By Armando Yzaguirre, Jr.
Among, Romans 3:21-26 we find an often-quoted, very well-known verse. We all have read, in verse 23, that “all have sinned and fall short of the glory of God.” Despite knowing this truth, we also are confident in knowing there is one means by which one can be redeemed from that sinful state—the grace gift of Jesus Christ. Jesus was publicly put forth as the satisfaction of God’s wrath for us. By His sacrifice on our behalf, we are declared righteous even though we are reminded in this passage that we are sinners. Although we rightfully deserve God’s wrath, Jesus took the cup of God’s wrath and swallowed it whole, on our behalf.
Local church pastor, you have most likely shared this truth with your people hundreds of times. This is not new, fresh, or flashy. Let’s liken it to something you’re familiar with. Every year, specifically around December, your people shop for the latest and greatest, seeking to keep up with the hottest trends of the season. Year after year, they buy the same items for their friends, families, and co-workers, but with a fresher coat of paint or the slightest update. This is a continual, never-ending process. You see, there is something different between this gift in Romans 3 and the fresh gift your people are seeking this month. Your people do not need a freshly, rebranded Gospel message. They simply need to be reminded of the Good News that doesn’t fade. They need to be reminded of the ultimate gift that Jesus freely gave to them. Actually, they need to be reminded of what a gift truly is.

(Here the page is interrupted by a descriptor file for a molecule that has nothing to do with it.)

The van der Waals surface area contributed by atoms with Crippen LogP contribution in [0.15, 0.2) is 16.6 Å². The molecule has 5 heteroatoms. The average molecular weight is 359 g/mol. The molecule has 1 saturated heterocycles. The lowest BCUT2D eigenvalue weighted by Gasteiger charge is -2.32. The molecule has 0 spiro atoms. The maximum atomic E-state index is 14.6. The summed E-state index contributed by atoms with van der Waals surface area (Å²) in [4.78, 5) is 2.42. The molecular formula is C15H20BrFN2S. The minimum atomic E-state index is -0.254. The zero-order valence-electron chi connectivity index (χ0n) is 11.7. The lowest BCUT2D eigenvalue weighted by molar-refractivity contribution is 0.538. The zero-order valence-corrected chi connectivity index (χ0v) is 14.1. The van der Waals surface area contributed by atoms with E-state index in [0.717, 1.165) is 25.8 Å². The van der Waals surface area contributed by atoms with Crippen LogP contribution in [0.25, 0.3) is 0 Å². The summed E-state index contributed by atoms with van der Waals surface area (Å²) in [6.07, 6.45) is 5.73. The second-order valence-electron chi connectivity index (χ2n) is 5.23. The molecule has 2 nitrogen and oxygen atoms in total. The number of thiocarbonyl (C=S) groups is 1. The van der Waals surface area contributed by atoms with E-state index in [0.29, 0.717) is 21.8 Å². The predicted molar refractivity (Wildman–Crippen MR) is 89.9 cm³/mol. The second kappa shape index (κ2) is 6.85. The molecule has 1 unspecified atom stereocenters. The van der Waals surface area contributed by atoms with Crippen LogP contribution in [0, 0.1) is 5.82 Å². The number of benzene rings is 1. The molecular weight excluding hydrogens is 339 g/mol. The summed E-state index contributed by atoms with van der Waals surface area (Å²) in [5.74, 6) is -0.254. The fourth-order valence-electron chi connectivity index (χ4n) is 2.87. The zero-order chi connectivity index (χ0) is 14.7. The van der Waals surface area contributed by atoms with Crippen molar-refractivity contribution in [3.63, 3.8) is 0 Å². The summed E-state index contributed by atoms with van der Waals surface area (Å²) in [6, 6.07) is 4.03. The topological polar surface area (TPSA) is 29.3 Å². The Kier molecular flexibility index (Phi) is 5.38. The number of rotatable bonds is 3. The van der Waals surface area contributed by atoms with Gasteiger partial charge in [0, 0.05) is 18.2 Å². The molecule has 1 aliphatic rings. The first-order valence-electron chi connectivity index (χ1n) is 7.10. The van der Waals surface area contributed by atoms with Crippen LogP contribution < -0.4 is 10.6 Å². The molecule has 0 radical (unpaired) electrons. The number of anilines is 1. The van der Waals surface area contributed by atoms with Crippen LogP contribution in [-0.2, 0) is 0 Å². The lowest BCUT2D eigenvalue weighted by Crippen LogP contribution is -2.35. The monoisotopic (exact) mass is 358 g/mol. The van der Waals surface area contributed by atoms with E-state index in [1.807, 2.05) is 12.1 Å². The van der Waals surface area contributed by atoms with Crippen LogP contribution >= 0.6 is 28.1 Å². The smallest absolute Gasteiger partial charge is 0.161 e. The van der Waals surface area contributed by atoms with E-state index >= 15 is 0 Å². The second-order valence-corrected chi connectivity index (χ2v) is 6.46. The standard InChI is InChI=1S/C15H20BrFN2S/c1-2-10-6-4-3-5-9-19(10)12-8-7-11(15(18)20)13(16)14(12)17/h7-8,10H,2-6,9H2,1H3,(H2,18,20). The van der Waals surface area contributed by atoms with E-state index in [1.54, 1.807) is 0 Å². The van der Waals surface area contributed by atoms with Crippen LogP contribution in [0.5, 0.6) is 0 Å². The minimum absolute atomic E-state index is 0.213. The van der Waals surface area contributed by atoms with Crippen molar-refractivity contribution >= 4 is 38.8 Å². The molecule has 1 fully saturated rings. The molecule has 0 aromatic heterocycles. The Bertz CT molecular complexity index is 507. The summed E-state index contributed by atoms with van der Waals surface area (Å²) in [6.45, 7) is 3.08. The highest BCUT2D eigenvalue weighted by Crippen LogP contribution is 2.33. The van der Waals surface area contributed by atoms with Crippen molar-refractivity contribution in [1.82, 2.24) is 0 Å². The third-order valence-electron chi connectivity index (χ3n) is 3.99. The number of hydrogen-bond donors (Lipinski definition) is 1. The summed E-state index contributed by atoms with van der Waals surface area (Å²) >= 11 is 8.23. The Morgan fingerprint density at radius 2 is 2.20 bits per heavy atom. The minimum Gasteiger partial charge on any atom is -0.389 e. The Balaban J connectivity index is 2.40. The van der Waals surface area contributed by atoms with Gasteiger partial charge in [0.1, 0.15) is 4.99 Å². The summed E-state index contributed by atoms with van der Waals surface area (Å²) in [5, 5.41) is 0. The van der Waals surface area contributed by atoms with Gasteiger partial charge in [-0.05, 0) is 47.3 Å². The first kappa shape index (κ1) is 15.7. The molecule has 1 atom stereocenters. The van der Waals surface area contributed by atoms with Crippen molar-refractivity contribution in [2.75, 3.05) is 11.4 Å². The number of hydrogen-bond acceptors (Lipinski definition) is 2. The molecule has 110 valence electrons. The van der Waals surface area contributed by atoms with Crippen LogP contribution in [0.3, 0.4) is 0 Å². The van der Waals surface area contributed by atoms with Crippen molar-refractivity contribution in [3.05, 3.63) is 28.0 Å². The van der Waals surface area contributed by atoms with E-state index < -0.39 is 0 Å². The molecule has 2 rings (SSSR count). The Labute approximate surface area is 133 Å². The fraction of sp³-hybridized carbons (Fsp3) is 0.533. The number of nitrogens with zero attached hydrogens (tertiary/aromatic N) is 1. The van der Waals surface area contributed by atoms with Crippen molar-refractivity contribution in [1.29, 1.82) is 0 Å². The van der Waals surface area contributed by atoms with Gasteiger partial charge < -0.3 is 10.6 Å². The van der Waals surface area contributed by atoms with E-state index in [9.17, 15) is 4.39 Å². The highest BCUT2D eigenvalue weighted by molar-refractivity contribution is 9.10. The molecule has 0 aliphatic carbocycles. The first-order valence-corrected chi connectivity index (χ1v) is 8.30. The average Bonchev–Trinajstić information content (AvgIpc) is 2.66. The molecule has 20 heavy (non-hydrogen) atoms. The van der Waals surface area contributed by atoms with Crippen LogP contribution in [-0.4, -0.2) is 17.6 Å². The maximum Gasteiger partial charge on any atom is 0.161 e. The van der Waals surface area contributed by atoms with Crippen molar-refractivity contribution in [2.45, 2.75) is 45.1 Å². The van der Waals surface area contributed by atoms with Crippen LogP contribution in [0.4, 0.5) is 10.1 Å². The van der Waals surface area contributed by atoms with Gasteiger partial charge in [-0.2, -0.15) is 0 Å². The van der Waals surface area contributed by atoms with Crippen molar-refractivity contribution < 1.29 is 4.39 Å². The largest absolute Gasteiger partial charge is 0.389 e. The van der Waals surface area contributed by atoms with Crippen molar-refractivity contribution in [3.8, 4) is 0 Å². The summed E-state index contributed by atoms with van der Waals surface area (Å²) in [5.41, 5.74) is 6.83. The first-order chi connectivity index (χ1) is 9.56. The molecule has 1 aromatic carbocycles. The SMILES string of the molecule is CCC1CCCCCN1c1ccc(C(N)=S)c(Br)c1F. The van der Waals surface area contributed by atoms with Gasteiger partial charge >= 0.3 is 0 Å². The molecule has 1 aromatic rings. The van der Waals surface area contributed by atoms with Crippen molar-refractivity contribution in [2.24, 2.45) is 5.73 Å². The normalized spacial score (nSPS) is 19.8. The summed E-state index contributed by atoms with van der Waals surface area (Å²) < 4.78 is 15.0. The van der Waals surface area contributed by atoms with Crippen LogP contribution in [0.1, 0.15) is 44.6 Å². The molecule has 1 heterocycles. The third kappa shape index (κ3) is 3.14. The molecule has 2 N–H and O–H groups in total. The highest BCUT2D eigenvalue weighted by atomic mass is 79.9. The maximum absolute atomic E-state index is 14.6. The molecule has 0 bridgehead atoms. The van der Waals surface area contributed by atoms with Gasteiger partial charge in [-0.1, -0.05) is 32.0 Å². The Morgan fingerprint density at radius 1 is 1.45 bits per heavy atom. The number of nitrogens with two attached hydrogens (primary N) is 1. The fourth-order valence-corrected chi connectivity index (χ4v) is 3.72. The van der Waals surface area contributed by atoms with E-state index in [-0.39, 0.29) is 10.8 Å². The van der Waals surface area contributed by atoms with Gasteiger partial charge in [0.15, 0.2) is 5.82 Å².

Simply put, a gift is something that we do not deserve. A gift costs the giver but is given freely to the recipient. In a world that teaches children that only the “good” or “well-behaved” receive a free gift from Santa Claus, we must remind our flock that gifts are never earned, especially this gift. Pastors, your people need to be reminded that God’s love is not transactional. We do not give Him anything that earns us our salvation. We receive by faith the free gift He has given us in His Son—Jesus. Gifts are received, not earned. No one opens an extravagant gift on Christmas morning and immediately exclaims, “This gift is what I earned this year!”
True gifts remind us of the love of the Giver. True gifts lead the recipient to thank and praise the Giver. Pastors, your people must be reminded of the extravagance of the Giver and the Gift. This will lead them to love Him truly. This will lead them to glorify Him rightly.
This brief is part of a month-long Advent series designed for local church pastors, made possible through a partnership between Fellowship Church of Immokalee, Fla., and the Conservative Baptist Network.